This thin-membrane filter removes up to 95% of the TDS. These semi-permeable membranes are typically used for desalination purposes.
4. Post-Carbon Filter
It is set up after the storage tank and just before you use the faucet. This stage adds the final touches to the water. It removes any impurities that the earlier stages may have missed.
How does RO Water Purifier work?
Contrary to popular beliefs, RO purification is a straightforward system. The method is influenced by the natural reverse osmosis process, which the human kidney uses to draw water from the blood.
- The water filtration process begins by pushing water through a pre-filter, also known as a sediment filter.
- The process removes dissolved solids (TDS) like salts from the water. It removes about 90-99% of the salts, leaving the solid waste behind in the reject stream.
- Post this; the booster pump works by building water pressure. The pressure forces regular tap water through a semi-permeable membrane.
- The membrane’s tiny pores force out microscopic elements.
- This component then removes all particles from the water. These include sodium, chlorine, and calcium molecules.
Apart from the membrane, most standard RO purifiers consist of additional filtering stages. These include mineral and carbon filters.
Whatever gets left behind in the water, post-membrane gets filtered out through the additional filters. Moreover, the activated carbon filter adds the final polish to the output. It removes any foul taste or odor by adjusting the TDS levels.
On the other hand, mineral cartridges add back lost nutrients.
The output of which is better-tasting, healthier water. In the final stage, this water is sent to a storage tank that holds it until the consumer wants to use it.
Parts of RO Purifier
Despite having different qualities, most RO purifiers look identical. The components are also standard and work in similar ways.
You need to have some basic understanding of these components to assemble RO water purifier your own.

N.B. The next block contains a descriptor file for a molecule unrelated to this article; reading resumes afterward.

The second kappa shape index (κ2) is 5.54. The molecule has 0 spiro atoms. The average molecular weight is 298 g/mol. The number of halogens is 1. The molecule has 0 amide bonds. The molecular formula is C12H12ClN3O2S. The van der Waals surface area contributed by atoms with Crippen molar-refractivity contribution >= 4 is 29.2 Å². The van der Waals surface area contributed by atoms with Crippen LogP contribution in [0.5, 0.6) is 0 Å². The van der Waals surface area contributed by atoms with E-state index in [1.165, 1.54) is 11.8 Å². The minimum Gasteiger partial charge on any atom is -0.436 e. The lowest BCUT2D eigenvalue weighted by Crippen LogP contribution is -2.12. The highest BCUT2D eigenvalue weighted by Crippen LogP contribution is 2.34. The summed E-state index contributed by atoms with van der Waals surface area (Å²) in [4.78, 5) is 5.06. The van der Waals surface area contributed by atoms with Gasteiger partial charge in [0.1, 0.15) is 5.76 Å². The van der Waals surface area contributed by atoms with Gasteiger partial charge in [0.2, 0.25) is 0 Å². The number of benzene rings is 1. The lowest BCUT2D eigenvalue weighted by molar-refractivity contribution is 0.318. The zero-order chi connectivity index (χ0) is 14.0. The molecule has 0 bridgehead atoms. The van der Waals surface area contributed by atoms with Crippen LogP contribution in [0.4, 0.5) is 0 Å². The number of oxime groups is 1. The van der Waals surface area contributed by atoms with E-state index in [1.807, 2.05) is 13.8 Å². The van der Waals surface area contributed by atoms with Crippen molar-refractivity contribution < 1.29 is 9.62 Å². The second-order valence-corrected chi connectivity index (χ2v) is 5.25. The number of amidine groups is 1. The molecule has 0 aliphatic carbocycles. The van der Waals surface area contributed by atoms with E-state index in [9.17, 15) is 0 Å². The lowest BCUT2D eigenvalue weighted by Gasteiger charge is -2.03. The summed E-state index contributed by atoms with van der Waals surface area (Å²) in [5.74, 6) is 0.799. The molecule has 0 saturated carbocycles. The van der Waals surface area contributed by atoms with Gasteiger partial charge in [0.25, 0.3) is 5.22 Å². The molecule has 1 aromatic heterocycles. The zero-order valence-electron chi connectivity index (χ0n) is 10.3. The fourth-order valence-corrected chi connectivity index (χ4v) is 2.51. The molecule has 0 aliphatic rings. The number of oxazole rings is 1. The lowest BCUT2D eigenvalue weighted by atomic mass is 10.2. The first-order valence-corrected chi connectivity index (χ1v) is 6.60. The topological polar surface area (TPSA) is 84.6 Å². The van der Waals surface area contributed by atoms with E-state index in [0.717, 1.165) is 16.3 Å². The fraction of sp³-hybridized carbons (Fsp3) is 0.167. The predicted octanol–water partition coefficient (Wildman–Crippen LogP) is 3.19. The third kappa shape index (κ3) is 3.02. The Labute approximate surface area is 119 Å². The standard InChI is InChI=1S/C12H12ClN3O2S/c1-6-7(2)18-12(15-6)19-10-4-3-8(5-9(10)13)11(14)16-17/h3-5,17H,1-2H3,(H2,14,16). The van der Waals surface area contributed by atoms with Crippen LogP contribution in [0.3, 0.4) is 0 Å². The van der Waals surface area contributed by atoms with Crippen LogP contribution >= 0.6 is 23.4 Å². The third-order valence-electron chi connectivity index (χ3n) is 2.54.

So, let’s have a look at the parts of typical RO purifier:
1. In-let Valve
The inlet valve is the source of water for the RO system. Normally, the valve is set up on the cold water line.
Most of the ROs have a pre-filter as a guard to protect the membrane against salt, silt, and chlorine. It is typically either sediment or carbon filter.
3. RO Membrane
RO membrane is the most significant component that removes considerable health hazards.
Before reaching the faucet, the purified water goes through a post-filter. It is also known as a polish filter. This filter eliminates odor and bad taste, with the by-product tasting sweeter and fresher.
5. Storage Tank
The purified water is then held in this pressurized tank until the consumer opens the faucet.
6. Backward Flow Restricting Valve
A restricting valve is used to prevent a backflow of the treated water from the storage tank. The reverse flow could damage the membrane by rupturing it.
7. Drain Line
The Drain line is mainly attached to the output end of the RO membrane. It discharges wastewater containing contaminants and impurities.
It is a controllable tap to direct water flow and is typically installed on the kitchen sink.
What is the full form of RO water?
The full form of RO water is Reverse Osmosis Water
Is RO water acidic or alkaline??
ph of RO water is 7. But when exposed to air, it’s pH drops from 7. This means under normal scenarios the RO water is acidic in nature. But you’re not allowed to drink acidic water.
Most of the best RO water purifiers have inbuilt mechanisms to change the pH level to drinkable range (6.5 to 7.5)
Is RO water hard or soft?
RO purifiers remove minerals that are responsible for the hardness of the water. Hence, RO water is soft.
Is RO water good for hair?
Since RO water doesn’t contain hazardous chemicals, it is good for your hair.
Wrapping it Up!
We have given you a detailed explanation of RO purifiers, ranging from it’s meaning to components to the connection diagram.
We hope this article has been very insightful for you. If we have missed out on anything, don’t forget to ask those doubts in the comments.